When I was in high school, Rock-n-Bowl at Plaza Lanes was the place to be on Friday and Saturday nights. It was less about the bowl and more about the social scene, but that didn’t mean we weren’t lacing up the rental shoes and scouring the racks for a ball that fit our hand. Preferably one that didn’t have “Butch” engraved in it.
Yes, I have fond memories of the crashing pins, colored lights and teenage angst. And those memories all came rushing back when I stepped into the center on Wednesday.
Of course, the center itself has changed a lot since those days in the late 80s and early 90s. Brian Quanne, who bought the center in 2003, has done a significant remodel. New carpeting, a fresh paint job, colorful murals and automatic scoring have given the 49-year-old center a cleaner, more modern look.
General Manager Mark Ewen has helped bring about that change. He said the facility’s facelift has helped focus the business back on families and kids and both open bowling and birthday parties have increased.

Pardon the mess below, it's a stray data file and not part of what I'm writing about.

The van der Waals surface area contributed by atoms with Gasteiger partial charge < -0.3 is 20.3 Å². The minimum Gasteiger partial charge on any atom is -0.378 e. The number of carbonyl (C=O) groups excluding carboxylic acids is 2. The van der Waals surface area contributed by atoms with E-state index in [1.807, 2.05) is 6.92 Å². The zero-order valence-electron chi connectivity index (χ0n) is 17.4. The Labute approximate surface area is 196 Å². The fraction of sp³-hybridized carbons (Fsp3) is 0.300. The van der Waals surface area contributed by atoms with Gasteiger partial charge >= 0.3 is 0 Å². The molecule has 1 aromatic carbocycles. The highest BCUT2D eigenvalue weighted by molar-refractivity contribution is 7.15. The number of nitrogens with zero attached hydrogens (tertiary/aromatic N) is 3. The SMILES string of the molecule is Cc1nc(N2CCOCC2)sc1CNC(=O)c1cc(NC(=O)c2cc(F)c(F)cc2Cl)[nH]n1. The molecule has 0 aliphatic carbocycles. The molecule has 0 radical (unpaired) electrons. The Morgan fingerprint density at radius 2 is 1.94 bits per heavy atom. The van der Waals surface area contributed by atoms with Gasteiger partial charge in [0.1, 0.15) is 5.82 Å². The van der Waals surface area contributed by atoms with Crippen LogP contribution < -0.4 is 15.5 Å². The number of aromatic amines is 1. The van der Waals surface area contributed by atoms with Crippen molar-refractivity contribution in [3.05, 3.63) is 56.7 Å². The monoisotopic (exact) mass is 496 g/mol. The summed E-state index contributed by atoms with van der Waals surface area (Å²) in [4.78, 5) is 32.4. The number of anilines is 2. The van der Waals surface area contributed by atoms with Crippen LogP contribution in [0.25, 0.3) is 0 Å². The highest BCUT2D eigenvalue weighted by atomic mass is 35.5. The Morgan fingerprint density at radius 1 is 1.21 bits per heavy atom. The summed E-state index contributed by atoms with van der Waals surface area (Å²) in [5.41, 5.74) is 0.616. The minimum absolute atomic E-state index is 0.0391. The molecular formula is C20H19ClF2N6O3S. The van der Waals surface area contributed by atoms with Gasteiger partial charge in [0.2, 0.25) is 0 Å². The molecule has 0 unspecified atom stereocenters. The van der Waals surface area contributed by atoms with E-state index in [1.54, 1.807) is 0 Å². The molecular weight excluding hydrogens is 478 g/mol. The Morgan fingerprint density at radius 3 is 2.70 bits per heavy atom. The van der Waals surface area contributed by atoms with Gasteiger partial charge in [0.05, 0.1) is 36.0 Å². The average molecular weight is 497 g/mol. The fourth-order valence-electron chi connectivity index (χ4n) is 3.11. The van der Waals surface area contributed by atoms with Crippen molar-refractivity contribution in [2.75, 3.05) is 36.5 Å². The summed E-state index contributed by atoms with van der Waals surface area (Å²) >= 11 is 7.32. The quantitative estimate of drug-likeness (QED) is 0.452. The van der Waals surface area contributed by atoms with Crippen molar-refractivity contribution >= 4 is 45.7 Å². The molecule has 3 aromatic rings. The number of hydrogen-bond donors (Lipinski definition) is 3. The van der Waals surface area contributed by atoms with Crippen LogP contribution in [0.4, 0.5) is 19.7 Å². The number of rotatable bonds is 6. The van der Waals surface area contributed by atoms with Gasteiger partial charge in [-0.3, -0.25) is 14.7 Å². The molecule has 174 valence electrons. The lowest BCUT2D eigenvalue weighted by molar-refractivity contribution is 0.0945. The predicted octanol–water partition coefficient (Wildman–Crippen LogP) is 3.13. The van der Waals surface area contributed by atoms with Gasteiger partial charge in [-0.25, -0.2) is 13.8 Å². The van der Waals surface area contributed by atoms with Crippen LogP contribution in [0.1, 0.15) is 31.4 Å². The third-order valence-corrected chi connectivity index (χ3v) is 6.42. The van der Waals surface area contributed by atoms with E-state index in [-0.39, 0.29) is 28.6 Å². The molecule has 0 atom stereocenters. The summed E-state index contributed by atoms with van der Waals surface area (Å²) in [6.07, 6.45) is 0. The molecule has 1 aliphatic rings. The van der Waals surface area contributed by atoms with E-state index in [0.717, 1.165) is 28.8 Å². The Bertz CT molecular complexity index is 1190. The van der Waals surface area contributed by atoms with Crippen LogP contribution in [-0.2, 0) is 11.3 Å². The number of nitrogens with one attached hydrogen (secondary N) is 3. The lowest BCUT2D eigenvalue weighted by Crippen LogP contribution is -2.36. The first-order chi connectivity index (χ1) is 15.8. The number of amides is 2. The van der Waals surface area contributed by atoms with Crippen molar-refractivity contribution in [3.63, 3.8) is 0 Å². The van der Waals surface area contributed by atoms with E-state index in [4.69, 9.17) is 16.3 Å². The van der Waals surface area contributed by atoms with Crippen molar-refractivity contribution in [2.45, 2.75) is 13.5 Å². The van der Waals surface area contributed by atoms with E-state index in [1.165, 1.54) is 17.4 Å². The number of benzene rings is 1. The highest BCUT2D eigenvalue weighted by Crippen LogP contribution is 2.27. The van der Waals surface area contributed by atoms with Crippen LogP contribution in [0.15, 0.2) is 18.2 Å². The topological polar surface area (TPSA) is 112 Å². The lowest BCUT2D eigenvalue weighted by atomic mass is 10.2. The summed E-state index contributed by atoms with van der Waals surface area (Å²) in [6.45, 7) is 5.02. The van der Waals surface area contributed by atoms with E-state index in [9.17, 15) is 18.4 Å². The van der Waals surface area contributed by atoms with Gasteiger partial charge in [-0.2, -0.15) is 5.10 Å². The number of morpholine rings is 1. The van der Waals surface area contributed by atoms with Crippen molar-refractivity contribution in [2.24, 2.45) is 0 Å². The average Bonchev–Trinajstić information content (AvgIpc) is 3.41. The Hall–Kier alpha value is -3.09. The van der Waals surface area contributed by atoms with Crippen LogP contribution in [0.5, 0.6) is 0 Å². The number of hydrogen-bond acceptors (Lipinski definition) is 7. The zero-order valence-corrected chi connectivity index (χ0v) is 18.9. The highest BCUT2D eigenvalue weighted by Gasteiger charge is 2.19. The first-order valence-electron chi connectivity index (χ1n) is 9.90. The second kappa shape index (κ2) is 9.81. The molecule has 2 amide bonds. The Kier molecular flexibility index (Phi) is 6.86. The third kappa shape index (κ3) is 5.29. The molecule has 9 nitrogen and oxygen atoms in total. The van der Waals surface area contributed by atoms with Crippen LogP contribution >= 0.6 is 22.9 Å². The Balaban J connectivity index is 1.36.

That’s not to say that those casual bowlers are replacing league bowling. Leagues remain important, said Mark. In contrast to most of the country’s centers, Plaza Lanes has actually seen an increase in its league bowling over the last four years.
I caught up with Mark while he was checking in bowlers for one of those leagues, the center’s Wednesday afternoon senior doubles program. We chatted casually with the league members, collected weekly bowling fees and answered questions about changes to the league schedule for the Thanksgiving holiday.
I was shadowing Mark, who was pulling double duty as front desk and mechanic for the 18-team league. I was secretly hoping for some serious lane problems, so I could get a good look at the behind-the-scenes portion of the center. Unfortunately for me (but good for the bowlers), Plaza Lanes doesn’t have that many lane problems. And the reason why, was standing beside me.